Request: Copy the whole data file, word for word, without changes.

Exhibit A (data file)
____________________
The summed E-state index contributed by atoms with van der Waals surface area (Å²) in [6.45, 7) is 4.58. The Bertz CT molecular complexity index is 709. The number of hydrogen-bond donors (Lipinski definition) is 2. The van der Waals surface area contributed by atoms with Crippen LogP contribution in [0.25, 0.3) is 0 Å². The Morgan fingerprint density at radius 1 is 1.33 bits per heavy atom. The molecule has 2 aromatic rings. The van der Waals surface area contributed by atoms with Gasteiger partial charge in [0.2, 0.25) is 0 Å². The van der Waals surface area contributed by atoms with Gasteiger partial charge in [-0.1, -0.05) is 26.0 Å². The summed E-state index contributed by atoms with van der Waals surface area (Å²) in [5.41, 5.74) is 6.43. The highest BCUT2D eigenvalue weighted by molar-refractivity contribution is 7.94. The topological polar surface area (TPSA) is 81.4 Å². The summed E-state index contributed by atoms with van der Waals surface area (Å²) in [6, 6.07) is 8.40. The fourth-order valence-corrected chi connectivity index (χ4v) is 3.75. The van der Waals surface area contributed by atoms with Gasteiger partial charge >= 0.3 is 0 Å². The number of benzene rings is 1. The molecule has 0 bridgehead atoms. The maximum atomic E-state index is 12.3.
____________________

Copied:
The summed E-state index contributed by atoms with van der Waals surface area (Å²) in [6.45, 7) is 4.58. The Bertz CT molecular complexity index is 709. The number of hydrogen-bond donors (Lipinski definition) is 2. The van der Waals surface area contributed by atoms with Crippen LogP contribution in [0.25, 0.3) is 0 Å². The Morgan fingerprint density at radius 1 is 1.33 bits per heavy atom. The molecule has 2 aromatic rings. The van der Waals surface area contributed by atoms with Gasteiger partial charge in [0.2, 0.25) is 0 Å². The van der Waals surface area contributed by atoms with Gasteiger partial charge in [-0.1, -0.05) is 26.0 Å². The summed E-state index contributed by atoms with van der Waals surface area (Å²) in [5.41, 5.74) is 6.43. The highest BCUT2D eigenvalue weighted by molar-refractivity contribution is 7.94. The topological polar surface area (TPSA) is 81.4 Å². The summed E-state index contributed by atoms with van der Waals surface area (Å²) in [6, 6.07) is 8.40. The fourth-order valence-corrected chi connectivity index (χ4v) is 3.75. The van der Waals surface area contributed by atoms with Gasteiger partial charge >= 0.3 is 0 Å². The number of benzene rings is 1. The molecule has 0 bridgehead atoms. The maximum atomic E-state index is 12.3.